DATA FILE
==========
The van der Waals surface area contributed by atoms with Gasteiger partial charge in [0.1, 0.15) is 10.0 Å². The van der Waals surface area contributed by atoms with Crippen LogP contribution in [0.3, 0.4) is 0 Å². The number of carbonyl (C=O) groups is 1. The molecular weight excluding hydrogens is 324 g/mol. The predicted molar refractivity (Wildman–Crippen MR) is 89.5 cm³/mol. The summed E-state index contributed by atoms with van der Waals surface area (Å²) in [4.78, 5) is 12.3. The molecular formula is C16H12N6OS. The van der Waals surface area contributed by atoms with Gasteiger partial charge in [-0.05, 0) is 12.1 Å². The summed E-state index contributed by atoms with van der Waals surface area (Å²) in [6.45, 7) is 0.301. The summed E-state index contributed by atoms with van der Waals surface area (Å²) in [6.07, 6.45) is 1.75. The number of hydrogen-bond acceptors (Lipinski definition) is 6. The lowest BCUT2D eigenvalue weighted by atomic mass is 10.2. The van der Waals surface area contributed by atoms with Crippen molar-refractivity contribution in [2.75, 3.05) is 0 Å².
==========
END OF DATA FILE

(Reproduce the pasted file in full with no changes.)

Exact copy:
The van der Waals surface area contributed by atoms with Gasteiger partial charge in [0.1, 0.15) is 10.0 Å². The van der Waals surface area contributed by atoms with Crippen LogP contribution in [0.3, 0.4) is 0 Å². The number of carbonyl (C=O) groups is 1. The molecular weight excluding hydrogens is 324 g/mol. The predicted molar refractivity (Wildman–Crippen MR) is 89.5 cm³/mol. The summed E-state index contributed by atoms with van der Waals surface area (Å²) in [4.78, 5) is 12.3. The molecular formula is C16H12N6OS. The van der Waals surface area contributed by atoms with Gasteiger partial charge in [-0.05, 0) is 12.1 Å². The summed E-state index contributed by atoms with van der Waals surface area (Å²) in [6.45, 7) is 0.301. The summed E-state index contributed by atoms with van der Waals surface area (Å²) in [6.07, 6.45) is 1.75. The number of hydrogen-bond acceptors (Lipinski definition) is 6. The lowest BCUT2D eigenvalue weighted by atomic mass is 10.2. The van der Waals surface area contributed by atoms with Crippen molar-refractivity contribution in [2.75, 3.05) is 0 Å².